Europe's new diet

Discussion in 'Food and nutrition' started by Randall, Jan 26, 2005.

  1. Randall

    Randall Guest

    Wednesday, January 26, 2005

    Europe's new diet

    SEATTLE POST-INTELLIGENCER EDITORIAL BOARD

    Like the United States, Europe faces a growing problem of childhood
    obesity. After years of relatively lax regulation of food labeling and
    advertising, Europeans are fighting back more aggressively than we are.

    Markos Kyprianou, the European Union's commissioner for health and consumer
    affairs, sent a strong warning to food companies last week, saying that
    they face strict regulations unless they agree to reduce advertising aimed
    at children. In an interview with the Financial Times, Kyprianou said he
    would like to see "the industry not advertising directly to children
    anymore."

    Britain has similarly emphasized voluntary action. But Public Health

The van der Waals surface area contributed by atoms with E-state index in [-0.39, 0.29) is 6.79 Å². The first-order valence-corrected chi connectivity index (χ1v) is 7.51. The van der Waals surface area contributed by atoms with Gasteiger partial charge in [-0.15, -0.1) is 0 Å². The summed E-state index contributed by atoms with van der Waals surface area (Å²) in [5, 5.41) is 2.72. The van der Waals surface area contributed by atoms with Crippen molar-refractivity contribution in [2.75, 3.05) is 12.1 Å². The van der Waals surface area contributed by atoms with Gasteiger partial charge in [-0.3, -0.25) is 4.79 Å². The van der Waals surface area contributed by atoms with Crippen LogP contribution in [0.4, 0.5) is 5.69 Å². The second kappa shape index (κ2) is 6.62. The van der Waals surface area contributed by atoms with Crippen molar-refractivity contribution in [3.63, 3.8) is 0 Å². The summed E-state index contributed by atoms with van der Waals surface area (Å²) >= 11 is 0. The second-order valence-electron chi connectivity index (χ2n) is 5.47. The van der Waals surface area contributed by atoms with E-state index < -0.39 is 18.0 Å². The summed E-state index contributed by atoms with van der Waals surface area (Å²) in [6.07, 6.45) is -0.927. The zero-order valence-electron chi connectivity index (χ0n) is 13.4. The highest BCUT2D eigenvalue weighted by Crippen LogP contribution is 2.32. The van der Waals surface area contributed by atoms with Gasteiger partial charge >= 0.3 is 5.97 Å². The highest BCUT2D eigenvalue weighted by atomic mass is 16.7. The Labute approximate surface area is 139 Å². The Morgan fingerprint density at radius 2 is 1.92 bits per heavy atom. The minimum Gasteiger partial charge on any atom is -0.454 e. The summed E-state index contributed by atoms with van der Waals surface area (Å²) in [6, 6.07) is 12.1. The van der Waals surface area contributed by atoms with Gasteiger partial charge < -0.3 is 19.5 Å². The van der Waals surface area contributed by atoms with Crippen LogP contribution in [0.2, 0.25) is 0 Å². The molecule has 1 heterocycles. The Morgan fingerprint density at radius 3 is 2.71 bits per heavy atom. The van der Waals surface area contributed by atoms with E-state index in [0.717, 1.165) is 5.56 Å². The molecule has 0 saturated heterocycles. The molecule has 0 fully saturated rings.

Minister Melanie Johnson told British reporters, "There is a strong case
    for action to limit the advertising and promotion to children of those
    foods that are high in fat, salt and sugar."

    Similar support from top Bush administration officials is something parents
    here could only dream about. But pressure is building.

    A committee of the Institute of Medicine last year recommended that
    companies develop marketing guidelines aimed at childhood obesity. And the
    Los Angeles Times reports that a new institute committee is looking at how
    advertising influences kids' choices.

    As in Europe, U.S. food marketing needs to change. On either continent,
    voluntary action would be preferable. But, as President Bush sometimes
    likes to say, no option should be off the table.
     
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